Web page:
# The scattering matrix

When a horizontally polarized wave is incident upon a target, the backscattered wave can have contributions in both horizontal and vertical polarizations. The same applies to a vertically polarized incident wave. As the horizontal and vertical components form a complete basis set to describe the electromagnetic wave, the backscattering properties of the target can be completely described by a scattering matrix, S,

(5)

which describes the transformation of the Electric Field of the incident wave to the Electric Field of the scattered wave (in (1-5), the superscript i refers to the incident wave, and s refers to the scattered wave). Having measured this matrix, the strength and polarization of the scattered wave for an arbitrary polarization of the incident wave can be computed, as any incident wave can be expressed in the [ E_{h}^{i} , E_{v}^{i} ] basis set.

The four elements of the scattering matrix are complex, and can be obtained from the magnitudes and phases measured by the four channels of a polarimetric radar. A precise calibration procedure is needed to get the elements, but if the calibration were not necessary, the four scattering matrix elements would be directly measured by the corresponding channels of the radar system. The measured scattering properties of the target apply only at that frequency and radar beam angle used in the mission. However, the scattering properties can vary significantly with radar frequency and beam direction (or rotation of the target), so care should be taken to choose these parameters to be representative of the desired operating scenario.

In monostatic radars, the reciprocity property holds for most targets. This property means that S_{hv} = S_{vh}, i.e. the scattering matrix is symmetrical and has only 3 independent elements. Note that as the elements of the scattering matrix are complex, a phase change that may occur during the scattering process can be represented.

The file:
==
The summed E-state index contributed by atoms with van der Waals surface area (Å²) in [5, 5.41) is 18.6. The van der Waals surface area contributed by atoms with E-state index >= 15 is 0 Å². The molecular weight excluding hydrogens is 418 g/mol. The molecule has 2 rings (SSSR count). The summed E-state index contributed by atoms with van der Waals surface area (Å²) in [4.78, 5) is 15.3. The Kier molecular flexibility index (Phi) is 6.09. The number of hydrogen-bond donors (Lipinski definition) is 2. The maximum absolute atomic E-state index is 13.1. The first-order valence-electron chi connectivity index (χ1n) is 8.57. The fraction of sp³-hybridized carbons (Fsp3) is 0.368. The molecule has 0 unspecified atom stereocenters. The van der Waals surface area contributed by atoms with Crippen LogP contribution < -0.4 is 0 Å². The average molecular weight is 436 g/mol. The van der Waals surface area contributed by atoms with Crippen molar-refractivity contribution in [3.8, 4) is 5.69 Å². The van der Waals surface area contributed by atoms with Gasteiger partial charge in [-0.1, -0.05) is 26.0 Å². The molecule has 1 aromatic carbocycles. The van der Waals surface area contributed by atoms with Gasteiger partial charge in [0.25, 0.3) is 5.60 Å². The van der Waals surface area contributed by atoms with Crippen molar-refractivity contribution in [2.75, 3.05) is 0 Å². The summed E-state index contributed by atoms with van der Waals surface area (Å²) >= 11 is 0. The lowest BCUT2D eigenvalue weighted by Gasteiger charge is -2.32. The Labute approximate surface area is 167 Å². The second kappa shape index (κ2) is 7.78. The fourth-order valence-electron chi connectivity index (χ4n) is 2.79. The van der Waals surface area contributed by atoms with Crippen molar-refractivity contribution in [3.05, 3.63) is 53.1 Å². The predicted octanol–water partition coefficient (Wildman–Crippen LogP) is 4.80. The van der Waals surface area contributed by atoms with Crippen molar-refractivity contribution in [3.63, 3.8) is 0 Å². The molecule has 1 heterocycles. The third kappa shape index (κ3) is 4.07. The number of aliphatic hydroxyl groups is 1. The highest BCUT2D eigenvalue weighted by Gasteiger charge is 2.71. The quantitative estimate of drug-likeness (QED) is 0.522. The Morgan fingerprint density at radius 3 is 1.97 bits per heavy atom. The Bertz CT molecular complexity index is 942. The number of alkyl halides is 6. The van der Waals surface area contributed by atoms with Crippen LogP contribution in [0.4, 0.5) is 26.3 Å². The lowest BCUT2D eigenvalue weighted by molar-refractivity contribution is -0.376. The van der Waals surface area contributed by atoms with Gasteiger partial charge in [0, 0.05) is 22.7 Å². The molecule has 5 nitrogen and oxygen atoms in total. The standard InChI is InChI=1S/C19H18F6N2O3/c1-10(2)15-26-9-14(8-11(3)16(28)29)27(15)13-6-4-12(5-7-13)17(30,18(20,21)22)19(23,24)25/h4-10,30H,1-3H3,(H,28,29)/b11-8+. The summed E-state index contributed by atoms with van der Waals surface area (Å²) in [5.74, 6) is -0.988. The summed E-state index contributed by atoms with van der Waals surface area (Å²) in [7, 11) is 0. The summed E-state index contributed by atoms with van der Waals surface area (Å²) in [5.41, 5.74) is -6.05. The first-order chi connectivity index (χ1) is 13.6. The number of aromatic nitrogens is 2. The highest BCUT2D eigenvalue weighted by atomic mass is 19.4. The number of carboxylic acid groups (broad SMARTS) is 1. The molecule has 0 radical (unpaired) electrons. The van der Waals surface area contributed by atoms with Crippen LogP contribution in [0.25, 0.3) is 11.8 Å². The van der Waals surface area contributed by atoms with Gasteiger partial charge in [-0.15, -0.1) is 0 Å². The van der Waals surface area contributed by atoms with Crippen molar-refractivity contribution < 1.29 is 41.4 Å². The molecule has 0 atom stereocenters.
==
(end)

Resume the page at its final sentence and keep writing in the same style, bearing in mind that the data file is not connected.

**Coordinate conventions:** The propagation of a plane EM wave is described in a three-dimensional space with the coordinates given by the three axes x, y and z. The z-axis is in the direction of propagation, while the x- and y-axes lie in a plane perpendicular to the direction of propagation, with the (x, y, z) forming a right-hand orthogonal set. In scattering situations, the coordinate space has to be defined for both the incident wave and the scattered wave.

Two conventions have arisen in the literature; the forward scatter alignment (FSA) and the back scatter alignment (BSA. For the FSA, the positive z-axis is in the same direction as the travel of the wave (for both the incident and scattered wave), while in the BSA, the positive z-axis points towards the target for both the incident and scattered wave. Comparing these two cases, the z-axis points in the same direction for the incident wave, but in opposite directions for the scattered wave. For the monostatic radar case, the coordinate systems are the same for the incident and scattered wave in the BSA convention, so the BSA is more commonly used for imaging radars.

Because of the differing convention rules, the scattering matrix takes on a different form in the BSA and FSA conventions. In the BSA convention, the scattering matrix is called the Sinclair matrix, while in the FSA convention, the scattering matrix is called the Jones matrix , page 278.

## Whiz quiz

**Question:** How does the polarization of a scattered EM wave differ between the FSA and BSA conventions? The answer is...

## Whiz quiz - answer

**Answer:** The BSA convention can be viewed as seeing the EM wave from the opposite direction as in the FSA convention. This has the effect of reversing the apparent direction of rotation of the wave and results in a change of sign of the ellipticity of the wave.

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